month of November, 1875. We are here with the cars on the 
last day of the month. In one j'ear from today, if not before, 
we intend to water the 'iron horse' at Caribou. I thank .you, 
ladies and gentlemen, for this grand demonstration in honor 
of the New Brunswick Railway." 

Hon. William Widderburne. — "It is in the interests of 
(peace we make railroads, not of war. They should bind to- 
gether in bonds of love and good will distant people, 
cement friendships already existing and create new reasons 
why war with its garments rolled in blood shall never again 
rear its hideous form and stalk over the two empires, one of 
our Queen Victoria and the other the land of Abraham Lin- 

Judge Small. — Now, if our honorable guests with their 
friends will repair to the Town Hall, they will find dinner 
served for them by the ladies of the village.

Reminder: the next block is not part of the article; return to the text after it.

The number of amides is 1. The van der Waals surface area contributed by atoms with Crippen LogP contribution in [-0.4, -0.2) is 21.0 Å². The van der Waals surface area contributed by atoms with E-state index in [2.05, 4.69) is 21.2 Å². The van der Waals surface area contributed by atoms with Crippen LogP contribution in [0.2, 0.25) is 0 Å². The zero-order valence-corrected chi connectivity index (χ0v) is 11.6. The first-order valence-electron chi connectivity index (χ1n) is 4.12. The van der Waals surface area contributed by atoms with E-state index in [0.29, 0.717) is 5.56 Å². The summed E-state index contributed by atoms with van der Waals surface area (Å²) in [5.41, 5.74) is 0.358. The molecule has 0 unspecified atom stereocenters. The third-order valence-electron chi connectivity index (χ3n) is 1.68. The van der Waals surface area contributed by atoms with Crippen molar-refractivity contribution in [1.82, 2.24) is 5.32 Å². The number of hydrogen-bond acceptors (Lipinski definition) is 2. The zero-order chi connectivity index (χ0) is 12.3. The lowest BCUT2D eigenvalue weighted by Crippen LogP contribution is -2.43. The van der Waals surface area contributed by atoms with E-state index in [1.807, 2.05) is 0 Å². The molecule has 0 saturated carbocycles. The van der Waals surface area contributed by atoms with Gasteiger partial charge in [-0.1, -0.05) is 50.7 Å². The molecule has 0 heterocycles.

(Note — The above speeches are the originals taken from 
'o copy of the Fort Fairfield Aurora, whose first issue came out 
on that day.) 


A Symbolic dance of the Potato Trade with New England, 


The Middle Atla.itie States, The Siumy South and Cuba. 

The Aroostook Potato Girl "Hesitates'' with the Boston 
Market, "Fox Trots" with New York, "Cake Walks" with 
the Sunny South, Does the "Spanish Waltz" with Cuba. 

Aroostook potatoes have been shipped at some time to 
every State in the Union, also to South America, but the bulk 
of the potato business is with the New England and Middle 
Atlantic States, the South and Cuba. 


Aroostook Potato Industry 

Review of the Potato Industry from its earliest methods, 
Beginning with : — 

The Man with the Hoe 

The Hand Fork Digger 

The Sulky Plow 

The Potato Planter 

The Riding Cultivator 

The Riding Two-Row Hoe 

The Three-Cylinder Sprayer 

The Hoover Digger • 

The Automatic Sorter 

Marketing on Bail-Bearing Jiggers 

To do his shopping the Aroostook farmer brings his fam-